Additionally, when independent firms tested protein powders, many had impurities, including heavy metals like lead and mercury. Again another reason why getting your protein from food sources is a better idea. That said, protein powders contain other nutrients, including vitamins and minerals that are good for the body. Be discerning with the protein powder you use because of the risk of contamination. Also, be mindful of the quantity you use. When possible, patronize brands that have their products tested by accredited organizations.
It is, however, worth mentioning that most adults who perform mild to moderate workouts may not even need protein shake at all, as typical dietary protein in a diet rich in whole food is most likely enough. Extra protein should only be a consideration if your focus is on building muscle mass.
Can Protein Shakes Make You Gain Weight?
Yes, and that can happen for a couple of reasons:
- Muscle Growth: If you are coupling your intense workout regime with a higher intake of protein in the form of a shake, it will promote muscle repair and growth. As your muscle mass increases, your weight will increase as well. This increase is a good thing as muscle weight is not bad for your health–fat is.
- Too Many Calories: You can overdo protein intake as well. If you are consuming a very high amount of protein but are not active, the extra protein that your body gets will be stored as fat in your body and result in weight gain.
- Insulin Resistance: If your protein shake contains too much added sugar and you drink many often enough, this extra sugar can start to affect insulin sensitivity in the long term. If blood sugar is continuously spiked, the body needs to send higher and higher insulin to stabilize it. If there is no immediate need for that sugar to be absorbed for immediate energy by the muscles, the sugars just hang out in the bloodstream till the insulin brings them back down. As you get into this cycle, with time, the body builds insulin resistance, requiring even more insulin to stabilize the system- this, by the way, is the definition of type 2 diabetes. A side effect of having insulin resistance is that the body refuses to lose fat and is even more likely to store the food eaten as even more fat.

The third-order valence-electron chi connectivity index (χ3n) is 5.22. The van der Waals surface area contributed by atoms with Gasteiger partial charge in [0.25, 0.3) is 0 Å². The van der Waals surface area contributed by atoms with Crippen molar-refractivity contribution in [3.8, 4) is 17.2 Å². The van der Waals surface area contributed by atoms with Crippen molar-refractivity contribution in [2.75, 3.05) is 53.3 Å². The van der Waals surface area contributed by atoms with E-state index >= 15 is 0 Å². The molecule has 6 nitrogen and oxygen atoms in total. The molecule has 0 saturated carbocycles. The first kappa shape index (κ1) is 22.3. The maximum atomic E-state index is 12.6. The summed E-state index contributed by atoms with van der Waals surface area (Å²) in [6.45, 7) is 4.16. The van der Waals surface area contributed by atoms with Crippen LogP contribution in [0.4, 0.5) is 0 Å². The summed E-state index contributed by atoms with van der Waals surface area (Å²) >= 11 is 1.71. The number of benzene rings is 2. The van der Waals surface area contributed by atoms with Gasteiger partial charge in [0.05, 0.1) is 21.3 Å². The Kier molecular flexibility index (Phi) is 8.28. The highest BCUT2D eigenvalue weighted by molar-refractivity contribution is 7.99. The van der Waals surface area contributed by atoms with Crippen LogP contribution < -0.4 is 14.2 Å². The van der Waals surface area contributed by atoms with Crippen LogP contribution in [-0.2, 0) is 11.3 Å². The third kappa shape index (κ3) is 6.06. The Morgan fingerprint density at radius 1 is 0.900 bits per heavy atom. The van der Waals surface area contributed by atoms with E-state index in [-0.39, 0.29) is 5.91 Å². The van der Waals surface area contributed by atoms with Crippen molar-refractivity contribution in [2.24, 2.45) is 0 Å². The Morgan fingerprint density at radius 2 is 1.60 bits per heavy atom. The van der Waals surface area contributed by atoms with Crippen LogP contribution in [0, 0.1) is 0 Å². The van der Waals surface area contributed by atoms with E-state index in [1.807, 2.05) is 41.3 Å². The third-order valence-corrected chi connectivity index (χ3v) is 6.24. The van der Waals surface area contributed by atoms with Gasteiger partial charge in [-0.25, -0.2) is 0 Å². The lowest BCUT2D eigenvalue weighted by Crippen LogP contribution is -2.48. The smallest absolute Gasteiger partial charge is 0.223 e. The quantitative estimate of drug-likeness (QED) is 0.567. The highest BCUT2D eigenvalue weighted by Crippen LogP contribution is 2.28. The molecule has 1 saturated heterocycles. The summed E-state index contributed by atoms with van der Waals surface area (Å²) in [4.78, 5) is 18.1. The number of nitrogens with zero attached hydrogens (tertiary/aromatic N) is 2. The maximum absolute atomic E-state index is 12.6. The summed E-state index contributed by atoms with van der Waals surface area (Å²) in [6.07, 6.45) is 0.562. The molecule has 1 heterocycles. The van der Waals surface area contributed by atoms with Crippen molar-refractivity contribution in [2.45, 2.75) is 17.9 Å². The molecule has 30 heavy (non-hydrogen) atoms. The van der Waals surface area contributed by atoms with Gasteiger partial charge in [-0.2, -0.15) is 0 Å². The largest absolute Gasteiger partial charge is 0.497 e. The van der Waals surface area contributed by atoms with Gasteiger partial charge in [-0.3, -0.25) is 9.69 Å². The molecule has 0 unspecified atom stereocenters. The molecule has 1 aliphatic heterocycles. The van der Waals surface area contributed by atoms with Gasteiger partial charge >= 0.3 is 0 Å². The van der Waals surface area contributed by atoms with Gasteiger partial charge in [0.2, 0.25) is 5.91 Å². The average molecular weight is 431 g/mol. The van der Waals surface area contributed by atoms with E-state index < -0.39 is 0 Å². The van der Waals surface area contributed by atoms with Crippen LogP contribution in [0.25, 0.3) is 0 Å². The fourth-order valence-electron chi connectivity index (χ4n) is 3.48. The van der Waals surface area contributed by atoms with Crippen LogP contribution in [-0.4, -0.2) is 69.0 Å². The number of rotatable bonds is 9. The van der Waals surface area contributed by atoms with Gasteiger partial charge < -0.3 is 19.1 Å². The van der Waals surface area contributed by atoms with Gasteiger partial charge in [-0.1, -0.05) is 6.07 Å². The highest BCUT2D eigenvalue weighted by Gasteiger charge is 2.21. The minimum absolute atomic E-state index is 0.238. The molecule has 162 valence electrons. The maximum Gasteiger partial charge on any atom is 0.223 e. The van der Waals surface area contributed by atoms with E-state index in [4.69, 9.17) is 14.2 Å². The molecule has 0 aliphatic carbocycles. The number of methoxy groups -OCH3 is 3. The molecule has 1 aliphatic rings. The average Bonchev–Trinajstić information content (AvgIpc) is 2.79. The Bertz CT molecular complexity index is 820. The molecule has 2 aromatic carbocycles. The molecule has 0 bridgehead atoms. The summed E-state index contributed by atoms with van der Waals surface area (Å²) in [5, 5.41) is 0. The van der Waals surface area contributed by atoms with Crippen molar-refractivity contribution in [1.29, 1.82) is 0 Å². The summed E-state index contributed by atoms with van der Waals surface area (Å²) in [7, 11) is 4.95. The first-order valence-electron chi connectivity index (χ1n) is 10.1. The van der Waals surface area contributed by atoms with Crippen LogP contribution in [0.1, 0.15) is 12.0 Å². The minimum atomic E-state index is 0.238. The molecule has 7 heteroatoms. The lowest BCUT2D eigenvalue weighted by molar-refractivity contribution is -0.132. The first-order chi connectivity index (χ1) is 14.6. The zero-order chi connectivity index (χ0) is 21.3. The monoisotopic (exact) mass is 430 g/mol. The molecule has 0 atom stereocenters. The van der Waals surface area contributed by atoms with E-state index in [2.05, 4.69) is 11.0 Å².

Choosing a good protein shake is very important. Always check for the label of your protein shake before buying to check what added sugar and other preservatives are there in the shake.
Try to find a brand that accredited organizations like NSF international test. This will ensure the authenticity of the product.
Do You Need a Lot of Protein Shakes to Lose Weight?
If you consume too much protein shakes, your body will store this excess in the form of fat, which will be counterproductive. Balance is what you always need, as drinking more protein will not yield higher or faster results.
Generally, around 1-2 scoops of protein powder per day will be enough for most people. Do read the instruction regarding the consumption as brands have varied recommended intake. As a general rule, you should eat 1.2 to 1.7 gms of protein per kg per day with an active workout. This protein can entirely come from your meals or protein shakes, or a combination of both.